Phoenix Sheriff’s Anticrime Sweeps Have Little Impact, Data Show


Phoenix Sheriff Joe Arpaio’s announcement that he will mark the dawn of Arizona’s new immigration law next month with a crime-suppression operation should catch nobody by surprise, says the Arizona Republic. Arpaio has been one of the most vocal supporters of the law. And he has made headlines for more than two years with his controversial immigration sweeps, typically placing dozens of deputies in neighborhoods with large Hispanic populations and ordering them to stop anyone for any violation.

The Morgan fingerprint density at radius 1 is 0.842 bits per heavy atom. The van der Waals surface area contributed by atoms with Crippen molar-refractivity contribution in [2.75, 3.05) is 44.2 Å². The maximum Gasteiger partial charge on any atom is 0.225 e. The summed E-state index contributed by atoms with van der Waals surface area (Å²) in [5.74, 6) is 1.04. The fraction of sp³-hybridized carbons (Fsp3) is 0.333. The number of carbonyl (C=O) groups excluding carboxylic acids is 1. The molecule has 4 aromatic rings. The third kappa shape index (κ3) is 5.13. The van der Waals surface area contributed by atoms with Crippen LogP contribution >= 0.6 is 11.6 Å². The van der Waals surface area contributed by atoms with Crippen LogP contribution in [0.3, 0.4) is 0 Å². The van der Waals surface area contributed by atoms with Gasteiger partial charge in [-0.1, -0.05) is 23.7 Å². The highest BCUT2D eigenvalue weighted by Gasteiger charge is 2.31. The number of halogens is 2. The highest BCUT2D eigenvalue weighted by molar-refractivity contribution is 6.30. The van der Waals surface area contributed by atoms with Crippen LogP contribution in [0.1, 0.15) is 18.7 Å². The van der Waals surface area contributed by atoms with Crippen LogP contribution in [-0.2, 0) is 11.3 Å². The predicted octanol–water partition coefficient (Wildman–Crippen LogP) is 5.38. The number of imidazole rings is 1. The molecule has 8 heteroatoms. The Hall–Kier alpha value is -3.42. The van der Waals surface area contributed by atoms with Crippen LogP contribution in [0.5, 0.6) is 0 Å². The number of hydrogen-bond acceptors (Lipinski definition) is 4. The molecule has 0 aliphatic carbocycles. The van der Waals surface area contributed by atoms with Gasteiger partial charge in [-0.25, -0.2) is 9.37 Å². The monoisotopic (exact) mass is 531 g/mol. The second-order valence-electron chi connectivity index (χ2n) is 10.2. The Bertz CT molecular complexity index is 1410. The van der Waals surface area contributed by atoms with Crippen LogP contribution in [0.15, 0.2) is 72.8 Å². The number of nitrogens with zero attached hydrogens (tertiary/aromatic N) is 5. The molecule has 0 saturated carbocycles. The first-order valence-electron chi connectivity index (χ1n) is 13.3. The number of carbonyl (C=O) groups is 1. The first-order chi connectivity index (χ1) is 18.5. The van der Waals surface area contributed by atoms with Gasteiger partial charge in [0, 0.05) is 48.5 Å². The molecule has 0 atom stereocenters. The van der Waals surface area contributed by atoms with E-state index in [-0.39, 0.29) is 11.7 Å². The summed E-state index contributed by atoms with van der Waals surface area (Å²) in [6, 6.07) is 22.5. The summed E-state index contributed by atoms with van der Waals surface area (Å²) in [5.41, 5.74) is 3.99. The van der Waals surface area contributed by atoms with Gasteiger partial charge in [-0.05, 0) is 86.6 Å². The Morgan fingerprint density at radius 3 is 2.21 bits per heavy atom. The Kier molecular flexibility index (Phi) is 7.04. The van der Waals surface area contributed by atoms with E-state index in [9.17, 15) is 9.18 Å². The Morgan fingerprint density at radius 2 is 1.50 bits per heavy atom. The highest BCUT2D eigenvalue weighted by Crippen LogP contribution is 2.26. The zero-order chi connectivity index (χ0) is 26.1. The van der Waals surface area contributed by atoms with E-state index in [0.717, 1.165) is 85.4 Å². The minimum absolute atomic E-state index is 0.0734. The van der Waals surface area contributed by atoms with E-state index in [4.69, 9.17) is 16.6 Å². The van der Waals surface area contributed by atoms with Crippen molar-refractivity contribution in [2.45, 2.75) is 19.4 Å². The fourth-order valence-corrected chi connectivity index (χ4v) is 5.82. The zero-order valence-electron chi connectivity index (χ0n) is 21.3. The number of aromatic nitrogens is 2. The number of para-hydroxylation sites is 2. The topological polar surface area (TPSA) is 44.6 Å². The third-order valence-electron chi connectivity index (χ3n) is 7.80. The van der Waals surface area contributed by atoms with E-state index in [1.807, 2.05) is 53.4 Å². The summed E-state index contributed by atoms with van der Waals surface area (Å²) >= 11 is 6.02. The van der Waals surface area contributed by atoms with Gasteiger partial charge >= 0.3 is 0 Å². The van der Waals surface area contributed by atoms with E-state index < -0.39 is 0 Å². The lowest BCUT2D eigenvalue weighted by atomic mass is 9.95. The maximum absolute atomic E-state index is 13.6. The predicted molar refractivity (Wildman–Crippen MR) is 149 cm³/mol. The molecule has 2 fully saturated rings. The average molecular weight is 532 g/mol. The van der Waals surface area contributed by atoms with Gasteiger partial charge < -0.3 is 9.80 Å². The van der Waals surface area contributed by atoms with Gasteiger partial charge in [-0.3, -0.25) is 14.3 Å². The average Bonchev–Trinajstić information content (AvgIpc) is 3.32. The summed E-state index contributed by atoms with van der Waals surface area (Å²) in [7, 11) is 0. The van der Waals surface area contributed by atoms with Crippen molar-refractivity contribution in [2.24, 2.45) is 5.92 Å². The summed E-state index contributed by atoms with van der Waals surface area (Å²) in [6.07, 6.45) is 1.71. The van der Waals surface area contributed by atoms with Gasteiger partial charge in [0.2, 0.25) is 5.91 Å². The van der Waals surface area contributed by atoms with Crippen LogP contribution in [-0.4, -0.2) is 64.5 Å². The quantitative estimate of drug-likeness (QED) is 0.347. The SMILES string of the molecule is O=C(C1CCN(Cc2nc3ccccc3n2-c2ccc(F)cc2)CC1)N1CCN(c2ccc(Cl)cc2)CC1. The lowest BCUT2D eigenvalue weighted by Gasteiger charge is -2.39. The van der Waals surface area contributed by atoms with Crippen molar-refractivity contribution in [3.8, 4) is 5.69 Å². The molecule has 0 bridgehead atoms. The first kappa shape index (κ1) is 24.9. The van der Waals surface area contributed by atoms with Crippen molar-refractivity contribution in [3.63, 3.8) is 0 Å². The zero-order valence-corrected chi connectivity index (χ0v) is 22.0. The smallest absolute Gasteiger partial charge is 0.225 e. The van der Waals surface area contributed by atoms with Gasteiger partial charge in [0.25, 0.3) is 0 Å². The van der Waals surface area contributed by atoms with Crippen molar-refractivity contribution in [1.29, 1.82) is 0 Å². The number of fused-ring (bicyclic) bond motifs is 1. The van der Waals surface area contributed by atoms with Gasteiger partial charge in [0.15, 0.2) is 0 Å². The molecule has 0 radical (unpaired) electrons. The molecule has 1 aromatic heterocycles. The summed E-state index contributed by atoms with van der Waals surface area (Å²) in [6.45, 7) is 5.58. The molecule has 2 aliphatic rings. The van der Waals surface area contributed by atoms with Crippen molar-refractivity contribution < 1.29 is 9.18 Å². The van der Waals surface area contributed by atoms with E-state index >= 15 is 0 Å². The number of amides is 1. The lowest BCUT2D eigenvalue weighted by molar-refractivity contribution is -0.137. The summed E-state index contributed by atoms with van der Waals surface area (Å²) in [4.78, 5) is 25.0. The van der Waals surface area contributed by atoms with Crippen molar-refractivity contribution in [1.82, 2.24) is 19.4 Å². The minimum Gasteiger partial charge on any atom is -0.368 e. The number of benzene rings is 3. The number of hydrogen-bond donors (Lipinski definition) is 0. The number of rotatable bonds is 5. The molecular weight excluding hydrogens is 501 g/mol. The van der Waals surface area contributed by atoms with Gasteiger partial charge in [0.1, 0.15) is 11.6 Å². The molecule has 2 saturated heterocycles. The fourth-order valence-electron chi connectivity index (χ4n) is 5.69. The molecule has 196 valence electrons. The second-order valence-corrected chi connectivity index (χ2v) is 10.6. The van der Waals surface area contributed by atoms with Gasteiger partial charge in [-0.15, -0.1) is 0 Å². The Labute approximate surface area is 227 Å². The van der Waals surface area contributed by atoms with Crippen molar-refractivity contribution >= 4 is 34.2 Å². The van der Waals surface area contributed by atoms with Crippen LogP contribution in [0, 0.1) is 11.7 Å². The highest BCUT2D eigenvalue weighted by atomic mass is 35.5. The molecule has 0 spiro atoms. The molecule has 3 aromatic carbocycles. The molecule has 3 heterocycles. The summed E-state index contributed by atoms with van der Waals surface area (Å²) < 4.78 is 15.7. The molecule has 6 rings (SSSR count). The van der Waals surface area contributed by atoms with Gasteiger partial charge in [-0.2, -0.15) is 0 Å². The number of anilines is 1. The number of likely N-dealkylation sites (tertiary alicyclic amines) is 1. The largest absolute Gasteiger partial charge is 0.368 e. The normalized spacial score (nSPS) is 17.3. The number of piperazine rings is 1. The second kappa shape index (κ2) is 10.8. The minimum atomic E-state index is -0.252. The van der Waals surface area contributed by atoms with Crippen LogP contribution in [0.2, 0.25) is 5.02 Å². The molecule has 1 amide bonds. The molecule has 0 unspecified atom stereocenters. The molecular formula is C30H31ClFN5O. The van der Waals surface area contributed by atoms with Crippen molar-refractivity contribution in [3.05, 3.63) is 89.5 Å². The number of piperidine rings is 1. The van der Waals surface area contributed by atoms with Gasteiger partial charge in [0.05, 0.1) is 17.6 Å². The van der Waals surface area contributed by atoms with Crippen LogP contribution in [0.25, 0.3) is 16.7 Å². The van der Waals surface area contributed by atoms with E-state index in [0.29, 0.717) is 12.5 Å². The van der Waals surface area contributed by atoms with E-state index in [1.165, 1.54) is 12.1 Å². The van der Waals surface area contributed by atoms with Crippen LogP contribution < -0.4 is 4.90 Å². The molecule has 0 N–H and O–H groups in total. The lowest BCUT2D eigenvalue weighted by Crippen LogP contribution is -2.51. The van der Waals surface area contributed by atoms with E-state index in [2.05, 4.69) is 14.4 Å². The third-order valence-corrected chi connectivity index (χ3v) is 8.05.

Arpaio’s agency is the only one in Arizona conducting such operations, and most law-enforcement observers say they would be surprised if other police and sheriff’s departments model their policies after Arpaio’s. There are no clear data demonstrating the crime-fighting effectiveness of such policies. While it succeeds in locating illegal immigrants, its effectiveness in combating major crimes is questionable, and there are concerns that such sweeps draw resources away from activities that do combat major crimes. While Arpaio’s past 15 crime-suppression operations have captured a variety of criminals, the majority of offenders were booked for relatively minor offenses. An April sweep caught 93 people, most of whom were snared either solely for immigration violations or for minor offenses. Only two violent offenders were arrested.

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